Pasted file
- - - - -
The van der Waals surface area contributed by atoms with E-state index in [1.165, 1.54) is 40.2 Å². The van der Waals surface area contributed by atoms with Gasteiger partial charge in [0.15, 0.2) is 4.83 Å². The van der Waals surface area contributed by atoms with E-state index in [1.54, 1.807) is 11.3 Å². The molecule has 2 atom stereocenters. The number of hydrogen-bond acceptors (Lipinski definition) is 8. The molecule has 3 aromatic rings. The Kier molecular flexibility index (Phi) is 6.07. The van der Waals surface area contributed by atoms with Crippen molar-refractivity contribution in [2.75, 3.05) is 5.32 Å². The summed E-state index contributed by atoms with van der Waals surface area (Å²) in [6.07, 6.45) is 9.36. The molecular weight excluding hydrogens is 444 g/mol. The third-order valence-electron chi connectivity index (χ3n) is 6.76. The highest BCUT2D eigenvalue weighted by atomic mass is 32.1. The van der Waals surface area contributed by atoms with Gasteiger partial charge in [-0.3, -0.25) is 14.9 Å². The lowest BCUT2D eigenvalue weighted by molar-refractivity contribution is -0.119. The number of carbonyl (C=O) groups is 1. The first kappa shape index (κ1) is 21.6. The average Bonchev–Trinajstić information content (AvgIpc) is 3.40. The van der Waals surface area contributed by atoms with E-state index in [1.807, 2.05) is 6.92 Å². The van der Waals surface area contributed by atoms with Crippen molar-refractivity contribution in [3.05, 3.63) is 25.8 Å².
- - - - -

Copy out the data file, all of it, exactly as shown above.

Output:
The van der Waals surface area contributed by atoms with E-state index in [1.165, 1.54) is 40.2 Å². The van der Waals surface area contributed by atoms with Gasteiger partial charge in [0.15, 0.2) is 4.83 Å². The van der Waals surface area contributed by atoms with E-state index in [1.54, 1.807) is 11.3 Å². The molecule has 2 atom stereocenters. The number of hydrogen-bond acceptors (Lipinski definition) is 8. The molecule has 3 aromatic rings. The Kier molecular flexibility index (Phi) is 6.07. The van der Waals surface area contributed by atoms with Crippen molar-refractivity contribution in [2.75, 3.05) is 5.32 Å². The summed E-state index contributed by atoms with van der Waals surface area (Å²) in [6.07, 6.45) is 9.36. The molecular weight excluding hydrogens is 444 g/mol. The third-order valence-electron chi connectivity index (χ3n) is 6.76. The highest BCUT2D eigenvalue weighted by atomic mass is 32.1. The van der Waals surface area contributed by atoms with Gasteiger partial charge in [-0.3, -0.25) is 14.9 Å². The lowest BCUT2D eigenvalue weighted by molar-refractivity contribution is -0.119. The number of carbonyl (C=O) groups is 1. The first kappa shape index (κ1) is 21.6. The average Bonchev–Trinajstić information content (AvgIpc) is 3.40. The van der Waals surface area contributed by atoms with E-state index in [1.807, 2.05) is 6.92 Å². The van der Waals surface area contributed by atoms with Crippen molar-refractivity contribution in [3.05, 3.63) is 25.8 Å².